With so much discussions as of late in relation to human rights, there is an interest among some people to revisit the Bill of Rights found in the present constitution. That is a good thing.
For one, the Bill of Rights is one of the most essential and important elements that a constitution should have because it defines the rights of every person so they can live freely and securely and guarantees their protection against those who try to take away their freedoms and security without due process.
And in the case of the Bill of Rights in our constitution, it is built on a good foundation, unlike the provisions on citizenship as well as economic inclusivity, and form of government to name a few, all of which will be tackled later on. It is perhaps this reason that many of the present draft constitutions out there choose to leave it mostly as is.
However, that is not to say our Bill of Rights is, at the very least, as finely crafted as is claimed by some. Because while the foundation of our Bill of Rights is solid, the way it is written does not really evoke the same positive appreciation.
The problem of language
One of the most glaring issues with the Bill of Rights in our current constitution is how much of it is written in overbearing, sometimes flowery, legal language that non-lawyers (which comprise the majority of the Filipinos) will not appreciate. One example of this can be found in its Section 22:
SECTION 22. No ex post facto law or bill of attainder shall be enacted.
If you are not a lawyer, you won’t know at first what “ex post facto law” or “bill of attainder” is in the first place. As I have stressed before, the constitution is something that should be easily understood by the common people, especially at first glance.
But perhaps the main issue with our Bill of Rights is the way it was written. To explain what I mean about this, let me refer you first to Section 1, which reads:
SECTION 1. No person shall be deprived of life, liberty, or property without due process of law, nor shall any person be denied the equal protection of the laws.
Aside from the fact that this section commits the sin of having more than one thought in a single sentence, the way this particular section is written bothers me that it seems to highlight more the negative notion of the possibility of having one’s rights violated rather than instilling the idea of the right to life, liberty, and property itself.
Compare this to how such rights were expressed in the “Universal Declaration of Human Rights” of the United Nations:
ARTICLE 1. All human beings are born free and equal in dignity and rights. They are endowed with reason and conscience and should act towards one another in a spirit of brotherhood.Universal Declaration of Human Rights
As you can see, the UN example reinforces the right of life and liberty and does not dwell on the threat of violation of those rights. And it instantly gives the reader the appreciation of this idea. Contrast this to how the Bill of Rights in our constitution is written which, unwittingly, strikes fear rather than an appreciation of human rights which should be the case.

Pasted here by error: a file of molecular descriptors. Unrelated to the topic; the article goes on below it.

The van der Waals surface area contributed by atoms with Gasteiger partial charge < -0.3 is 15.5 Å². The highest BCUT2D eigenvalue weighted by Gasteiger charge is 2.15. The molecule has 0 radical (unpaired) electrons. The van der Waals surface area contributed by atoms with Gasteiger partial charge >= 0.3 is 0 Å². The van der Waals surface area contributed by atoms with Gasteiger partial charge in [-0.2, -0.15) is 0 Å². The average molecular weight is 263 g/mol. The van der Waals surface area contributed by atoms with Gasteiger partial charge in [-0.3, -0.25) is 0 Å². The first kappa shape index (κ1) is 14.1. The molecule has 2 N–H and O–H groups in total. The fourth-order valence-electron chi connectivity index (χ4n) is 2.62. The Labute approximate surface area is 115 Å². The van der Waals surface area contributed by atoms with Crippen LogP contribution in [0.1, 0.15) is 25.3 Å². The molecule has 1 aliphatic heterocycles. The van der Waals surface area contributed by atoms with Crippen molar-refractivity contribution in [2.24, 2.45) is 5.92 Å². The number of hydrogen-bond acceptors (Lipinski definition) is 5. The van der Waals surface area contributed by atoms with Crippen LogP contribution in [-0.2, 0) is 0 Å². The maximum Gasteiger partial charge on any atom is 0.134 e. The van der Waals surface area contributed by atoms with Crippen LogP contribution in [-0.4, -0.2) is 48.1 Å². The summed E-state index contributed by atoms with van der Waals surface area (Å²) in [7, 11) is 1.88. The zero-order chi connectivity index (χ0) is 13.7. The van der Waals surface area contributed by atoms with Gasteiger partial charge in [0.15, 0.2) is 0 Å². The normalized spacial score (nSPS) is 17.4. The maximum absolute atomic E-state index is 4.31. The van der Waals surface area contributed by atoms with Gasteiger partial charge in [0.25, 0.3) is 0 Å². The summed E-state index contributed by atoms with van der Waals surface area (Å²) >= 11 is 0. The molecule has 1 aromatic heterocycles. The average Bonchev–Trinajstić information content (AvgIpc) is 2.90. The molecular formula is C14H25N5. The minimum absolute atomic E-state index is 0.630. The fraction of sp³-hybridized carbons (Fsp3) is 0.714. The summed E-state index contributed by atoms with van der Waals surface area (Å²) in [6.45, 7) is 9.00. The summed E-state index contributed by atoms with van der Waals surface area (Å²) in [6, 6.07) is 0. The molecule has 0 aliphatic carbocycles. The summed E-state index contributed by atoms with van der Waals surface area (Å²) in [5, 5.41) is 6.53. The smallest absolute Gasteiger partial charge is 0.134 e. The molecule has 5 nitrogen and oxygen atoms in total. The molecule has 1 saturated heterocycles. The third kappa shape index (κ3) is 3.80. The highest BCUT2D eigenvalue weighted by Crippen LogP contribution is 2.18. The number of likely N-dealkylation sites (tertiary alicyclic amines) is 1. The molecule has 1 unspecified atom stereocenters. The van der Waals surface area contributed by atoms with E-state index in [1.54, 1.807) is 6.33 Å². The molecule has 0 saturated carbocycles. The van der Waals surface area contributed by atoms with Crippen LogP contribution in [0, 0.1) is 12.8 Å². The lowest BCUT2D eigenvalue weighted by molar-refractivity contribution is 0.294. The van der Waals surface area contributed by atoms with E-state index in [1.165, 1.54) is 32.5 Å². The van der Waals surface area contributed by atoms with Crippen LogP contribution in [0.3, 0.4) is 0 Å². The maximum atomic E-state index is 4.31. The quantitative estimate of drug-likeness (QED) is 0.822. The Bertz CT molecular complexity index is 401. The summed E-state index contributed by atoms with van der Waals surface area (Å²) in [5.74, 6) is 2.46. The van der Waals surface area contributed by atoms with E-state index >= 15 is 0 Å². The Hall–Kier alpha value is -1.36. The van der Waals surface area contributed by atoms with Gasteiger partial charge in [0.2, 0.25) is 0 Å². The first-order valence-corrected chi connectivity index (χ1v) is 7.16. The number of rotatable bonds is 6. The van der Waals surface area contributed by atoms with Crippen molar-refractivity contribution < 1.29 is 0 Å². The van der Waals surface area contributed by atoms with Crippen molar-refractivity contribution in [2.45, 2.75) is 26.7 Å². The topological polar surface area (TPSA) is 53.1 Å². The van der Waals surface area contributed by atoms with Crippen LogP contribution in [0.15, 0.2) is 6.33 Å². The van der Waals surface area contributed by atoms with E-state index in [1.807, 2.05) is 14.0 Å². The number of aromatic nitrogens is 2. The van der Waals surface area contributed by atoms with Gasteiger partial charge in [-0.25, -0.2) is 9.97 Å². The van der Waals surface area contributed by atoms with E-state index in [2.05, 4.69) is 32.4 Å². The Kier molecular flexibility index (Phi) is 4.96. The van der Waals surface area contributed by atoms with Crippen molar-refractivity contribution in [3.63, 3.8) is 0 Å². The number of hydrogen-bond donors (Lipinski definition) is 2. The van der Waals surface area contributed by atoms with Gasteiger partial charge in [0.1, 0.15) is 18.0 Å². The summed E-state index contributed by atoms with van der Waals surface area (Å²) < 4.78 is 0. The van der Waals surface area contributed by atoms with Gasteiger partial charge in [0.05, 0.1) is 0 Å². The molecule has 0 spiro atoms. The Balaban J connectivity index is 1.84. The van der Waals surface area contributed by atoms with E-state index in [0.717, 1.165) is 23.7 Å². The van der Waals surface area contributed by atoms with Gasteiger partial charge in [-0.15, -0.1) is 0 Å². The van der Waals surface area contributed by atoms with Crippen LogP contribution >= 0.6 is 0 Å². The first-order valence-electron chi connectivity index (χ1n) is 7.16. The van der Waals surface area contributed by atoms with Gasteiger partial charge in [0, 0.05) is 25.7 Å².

That right there is one key reason why there is such little appreciation of human rights among some Filipinos. The idea is there but it is written the wrong way.
Copied without context
It has been said that the Bill of Rights of the present constitution was drawn heavily from the United States Constitution. While there is nothing wrong with such a practice per se, considering there are some good things in the US constitution, the problem lies when you draw content in which its context does not apply to our setting.
Take for instance this particular provision in our Bill of Rights:
SECTION 20. No person shall be imprisoned for debt or non-payment of a poll tax.
Infoplease defines poll tax as “a capital tax levied on each adult in a community” which was practiced in some countries like the United Kingdom and the United States, in which the latter was used as a form of discrimination to discourage minorities to vote. However, the Philippines never imposed poll tax in its history, not even during the Spanish and American colonial periods. So it’s puzzling why such a provision exists in our Bill of Rights in the first place. Besides, the other provisions already take care of the protections against discrimination anyway.
Reimagining the Bill of Rights
Taking note of all these issues with the current Bill of Rights, the Konstitusyon Project decided to rewrite this particular section from the ground up, utilizing the principles of having a simple, easy to understand language; taking into account our country’s own historical context in relation to human rights, and, most importantly, crafting them in a manner that puts human rights front and center. Nothing more, nothing less.
So looking at the problematic Section 1, the Konstitusyon draft rewrote it into:
Every person has the right to life, liberty, and property.
Section 22 is rewritten as:
No person shall be tried for a criminal offense that was defined by law after said act was committed.
(Yes, that’s what the post ex facto law is)
As for section 20 in the present constitution, it has been deleted in the Konstitusyon draft.
You can read the revamped Bill of Rights in the Konstitusyon draft which can access right here.
The Bill of Rights is an important part of a constitution. But if it is not written in a way that will be understood and appreciated by the general population, in a way, it is a human right violation in itself.